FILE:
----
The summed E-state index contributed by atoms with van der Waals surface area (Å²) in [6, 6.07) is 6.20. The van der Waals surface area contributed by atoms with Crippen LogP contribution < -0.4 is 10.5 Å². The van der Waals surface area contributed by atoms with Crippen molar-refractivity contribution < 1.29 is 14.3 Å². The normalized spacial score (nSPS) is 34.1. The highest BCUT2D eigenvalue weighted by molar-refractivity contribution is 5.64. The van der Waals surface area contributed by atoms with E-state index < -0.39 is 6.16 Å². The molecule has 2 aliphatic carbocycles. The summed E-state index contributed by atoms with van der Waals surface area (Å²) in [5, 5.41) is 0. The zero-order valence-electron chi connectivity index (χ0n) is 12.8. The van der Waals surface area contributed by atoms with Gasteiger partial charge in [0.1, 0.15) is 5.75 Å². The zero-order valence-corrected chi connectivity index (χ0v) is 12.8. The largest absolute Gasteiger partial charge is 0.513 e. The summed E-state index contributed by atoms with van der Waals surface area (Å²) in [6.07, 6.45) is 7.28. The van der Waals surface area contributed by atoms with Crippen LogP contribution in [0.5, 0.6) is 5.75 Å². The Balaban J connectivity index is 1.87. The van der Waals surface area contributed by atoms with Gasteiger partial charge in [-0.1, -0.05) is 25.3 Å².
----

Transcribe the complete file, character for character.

The summed E-state index contributed by atoms with van der Waals surface area (Å²) in [6, 6.07) is 6.20. The van der Waals surface area contributed by atoms with Crippen LogP contribution < -0.4 is 10.5 Å². The van der Waals surface area contributed by atoms with Crippen molar-refractivity contribution < 1.29 is 14.3 Å². The normalized spacial score (nSPS) is 34.1. The highest BCUT2D eigenvalue weighted by molar-refractivity contribution is 5.64. The van der Waals surface area contributed by atoms with E-state index < -0.39 is 6.16 Å². The molecule has 2 aliphatic carbocycles. The summed E-state index contributed by atoms with van der Waals surface area (Å²) in [5, 5.41) is 0. The zero-order valence-electron chi connectivity index (χ0n) is 12.8. The van der Waals surface area contributed by atoms with Gasteiger partial charge in [0.1, 0.15) is 5.75 Å². The zero-order valence-corrected chi connectivity index (χ0v) is 12.8. The largest absolute Gasteiger partial charge is 0.513 e. The summed E-state index contributed by atoms with van der Waals surface area (Å²) in [6.07, 6.45) is 7.28. The van der Waals surface area contributed by atoms with Crippen LogP contribution in [0.5, 0.6) is 5.75 Å². The Balaban J connectivity index is 1.87. The van der Waals surface area contributed by atoms with Gasteiger partial charge in [-0.1, -0.05) is 25.3 Å².